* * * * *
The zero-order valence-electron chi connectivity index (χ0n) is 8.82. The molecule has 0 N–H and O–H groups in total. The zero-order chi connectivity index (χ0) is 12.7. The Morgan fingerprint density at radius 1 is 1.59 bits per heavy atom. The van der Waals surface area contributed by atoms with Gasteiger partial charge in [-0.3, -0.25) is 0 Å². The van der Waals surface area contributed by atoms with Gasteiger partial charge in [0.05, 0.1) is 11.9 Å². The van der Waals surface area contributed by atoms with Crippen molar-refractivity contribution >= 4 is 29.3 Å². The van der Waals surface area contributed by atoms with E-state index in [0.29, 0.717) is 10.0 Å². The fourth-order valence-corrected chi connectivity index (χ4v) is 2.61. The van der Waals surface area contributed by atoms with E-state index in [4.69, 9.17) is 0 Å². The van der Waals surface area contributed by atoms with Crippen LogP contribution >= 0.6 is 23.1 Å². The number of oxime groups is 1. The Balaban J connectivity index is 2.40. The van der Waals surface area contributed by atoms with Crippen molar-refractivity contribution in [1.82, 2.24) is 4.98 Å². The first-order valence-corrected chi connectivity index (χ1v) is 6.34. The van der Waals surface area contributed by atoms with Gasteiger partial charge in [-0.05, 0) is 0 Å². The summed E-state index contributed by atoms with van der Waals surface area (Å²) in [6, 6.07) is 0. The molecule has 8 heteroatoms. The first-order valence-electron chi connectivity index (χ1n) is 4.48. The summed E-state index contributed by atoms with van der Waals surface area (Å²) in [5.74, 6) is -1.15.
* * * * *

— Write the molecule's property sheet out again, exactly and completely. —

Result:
The zero-order valence-electron chi connectivity index (χ0n) is 8.82. The molecule has 0 N–H and O–H groups in total. The zero-order chi connectivity index (χ0) is 12.7. The Morgan fingerprint density at radius 1 is 1.59 bits per heavy atom. The van der Waals surface area contributed by atoms with Gasteiger partial charge in [-0.3, -0.25) is 0 Å². The van der Waals surface area contributed by atoms with Gasteiger partial charge in [0.05, 0.1) is 11.9 Å². The van der Waals surface area contributed by atoms with Crippen molar-refractivity contribution >= 4 is 29.3 Å². The van der Waals surface area contributed by atoms with E-state index in [0.29, 0.717) is 10.0 Å². The fourth-order valence-corrected chi connectivity index (χ4v) is 2.61. The van der Waals surface area contributed by atoms with E-state index in [4.69, 9.17) is 0 Å². The van der Waals surface area contributed by atoms with Crippen LogP contribution >= 0.6 is 23.1 Å². The number of oxime groups is 1. The Balaban J connectivity index is 2.40. The van der Waals surface area contributed by atoms with Crippen molar-refractivity contribution in [1.82, 2.24) is 4.98 Å². The first-order valence-corrected chi connectivity index (χ1v) is 6.34. The van der Waals surface area contributed by atoms with Gasteiger partial charge in [-0.05, 0) is 0 Å². The summed E-state index contributed by atoms with van der Waals surface area (Å²) in [6, 6.07) is 0. The molecule has 8 heteroatoms. The first-order valence-electron chi connectivity index (χ1n) is 4.48. The summed E-state index contributed by atoms with van der Waals surface area (Å²) in [5.74, 6) is -1.15.